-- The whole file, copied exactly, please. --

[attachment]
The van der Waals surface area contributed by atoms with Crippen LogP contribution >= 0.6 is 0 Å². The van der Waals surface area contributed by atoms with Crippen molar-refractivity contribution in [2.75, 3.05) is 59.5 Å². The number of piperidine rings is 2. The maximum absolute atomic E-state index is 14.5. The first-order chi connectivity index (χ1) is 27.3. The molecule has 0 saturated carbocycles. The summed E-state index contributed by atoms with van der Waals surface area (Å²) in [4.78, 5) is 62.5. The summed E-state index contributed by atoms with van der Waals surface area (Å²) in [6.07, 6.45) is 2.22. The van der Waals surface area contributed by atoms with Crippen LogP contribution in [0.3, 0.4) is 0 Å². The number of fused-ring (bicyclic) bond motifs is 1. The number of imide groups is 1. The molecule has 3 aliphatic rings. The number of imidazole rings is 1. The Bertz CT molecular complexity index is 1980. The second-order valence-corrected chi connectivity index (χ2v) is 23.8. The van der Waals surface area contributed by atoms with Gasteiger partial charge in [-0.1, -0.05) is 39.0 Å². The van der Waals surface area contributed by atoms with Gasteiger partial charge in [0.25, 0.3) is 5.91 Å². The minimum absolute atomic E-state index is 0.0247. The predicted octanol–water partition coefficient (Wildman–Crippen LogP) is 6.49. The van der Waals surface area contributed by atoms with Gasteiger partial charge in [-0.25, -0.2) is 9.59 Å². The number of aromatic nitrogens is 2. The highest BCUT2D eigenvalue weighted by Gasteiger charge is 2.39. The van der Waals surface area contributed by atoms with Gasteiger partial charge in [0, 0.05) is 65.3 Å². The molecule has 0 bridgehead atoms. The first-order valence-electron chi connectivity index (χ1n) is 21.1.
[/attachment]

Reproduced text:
The van der Waals surface area contributed by atoms with Crippen LogP contribution >= 0.6 is 0 Å². The van der Waals surface area contributed by atoms with Crippen molar-refractivity contribution in [2.75, 3.05) is 59.5 Å². The number of piperidine rings is 2. The maximum absolute atomic E-state index is 14.5. The first-order chi connectivity index (χ1) is 27.3. The molecule has 0 saturated carbocycles. The summed E-state index contributed by atoms with van der Waals surface area (Å²) in [4.78, 5) is 62.5. The summed E-state index contributed by atoms with van der Waals surface area (Å²) in [6.07, 6.45) is 2.22. The van der Waals surface area contributed by atoms with Crippen LogP contribution in [0.3, 0.4) is 0 Å². The number of fused-ring (bicyclic) bond motifs is 1. The number of imide groups is 1. The molecule has 3 aliphatic rings. The number of imidazole rings is 1. The Bertz CT molecular complexity index is 1980. The second-order valence-corrected chi connectivity index (χ2v) is 23.8. The van der Waals surface area contributed by atoms with Gasteiger partial charge in [-0.1, -0.05) is 39.0 Å². The van der Waals surface area contributed by atoms with Gasteiger partial charge in [0.25, 0.3) is 5.91 Å². The minimum absolute atomic E-state index is 0.0247. The predicted octanol–water partition coefficient (Wildman–Crippen LogP) is 6.49. The van der Waals surface area contributed by atoms with Gasteiger partial charge in [-0.25, -0.2) is 9.59 Å². The number of aromatic nitrogens is 2. The highest BCUT2D eigenvalue weighted by Gasteiger charge is 2.39. The van der Waals surface area contributed by atoms with Gasteiger partial charge in [0, 0.05) is 65.3 Å². The molecule has 0 bridgehead atoms. The first-order valence-electron chi connectivity index (χ1n) is 21.1.